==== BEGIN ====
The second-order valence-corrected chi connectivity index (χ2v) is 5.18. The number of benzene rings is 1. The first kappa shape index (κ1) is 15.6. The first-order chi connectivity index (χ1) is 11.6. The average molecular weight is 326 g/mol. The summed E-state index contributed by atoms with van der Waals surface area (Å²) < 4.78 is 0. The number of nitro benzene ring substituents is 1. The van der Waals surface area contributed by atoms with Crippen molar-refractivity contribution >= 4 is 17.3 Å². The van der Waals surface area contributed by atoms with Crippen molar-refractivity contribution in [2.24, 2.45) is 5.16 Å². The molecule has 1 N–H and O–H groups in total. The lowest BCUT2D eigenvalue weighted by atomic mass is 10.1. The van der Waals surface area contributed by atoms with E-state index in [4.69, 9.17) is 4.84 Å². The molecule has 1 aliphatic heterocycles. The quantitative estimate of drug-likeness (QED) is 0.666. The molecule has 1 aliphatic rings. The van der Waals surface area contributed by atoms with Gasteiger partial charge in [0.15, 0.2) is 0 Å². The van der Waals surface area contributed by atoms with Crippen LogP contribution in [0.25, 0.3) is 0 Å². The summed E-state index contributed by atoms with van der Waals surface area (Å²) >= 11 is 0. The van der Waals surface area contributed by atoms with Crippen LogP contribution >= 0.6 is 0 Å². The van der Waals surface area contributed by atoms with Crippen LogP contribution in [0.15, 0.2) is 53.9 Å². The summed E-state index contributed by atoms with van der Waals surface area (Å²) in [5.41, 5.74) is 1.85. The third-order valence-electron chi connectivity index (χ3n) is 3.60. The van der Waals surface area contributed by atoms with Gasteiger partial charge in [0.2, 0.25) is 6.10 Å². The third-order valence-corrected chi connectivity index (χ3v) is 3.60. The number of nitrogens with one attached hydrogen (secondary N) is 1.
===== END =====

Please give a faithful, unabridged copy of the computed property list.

The second-order valence-corrected chi connectivity index (χ2v) is 5.18. The number of benzene rings is 1. The first kappa shape index (κ1) is 15.6. The first-order chi connectivity index (χ1) is 11.6. The average molecular weight is 326 g/mol. The summed E-state index contributed by atoms with van der Waals surface area (Å²) < 4.78 is 0. The number of nitro benzene ring substituents is 1. The van der Waals surface area contributed by atoms with Crippen molar-refractivity contribution >= 4 is 17.3 Å². The van der Waals surface area contributed by atoms with Crippen molar-refractivity contribution in [2.24, 2.45) is 5.16 Å². The molecule has 1 N–H and O–H groups in total. The lowest BCUT2D eigenvalue weighted by atomic mass is 10.1. The van der Waals surface area contributed by atoms with E-state index in [4.69, 9.17) is 4.84 Å². The molecule has 1 aliphatic heterocycles. The quantitative estimate of drug-likeness (QED) is 0.666. The molecule has 1 aliphatic rings. The van der Waals surface area contributed by atoms with Gasteiger partial charge in [0.15, 0.2) is 0 Å². The van der Waals surface area contributed by atoms with Crippen LogP contribution in [0.25, 0.3) is 0 Å². The summed E-state index contributed by atoms with van der Waals surface area (Å²) >= 11 is 0. The van der Waals surface area contributed by atoms with Crippen LogP contribution >= 0.6 is 0 Å². The van der Waals surface area contributed by atoms with Crippen LogP contribution in [0.15, 0.2) is 53.9 Å². The summed E-state index contributed by atoms with van der Waals surface area (Å²) in [5.41, 5.74) is 1.85. The third-order valence-electron chi connectivity index (χ3n) is 3.60. The van der Waals surface area contributed by atoms with Gasteiger partial charge in [0.2, 0.25) is 6.10 Å². The third-order valence-corrected chi connectivity index (χ3v) is 3.60. The number of nitrogens with one attached hydrogen (secondary N) is 1.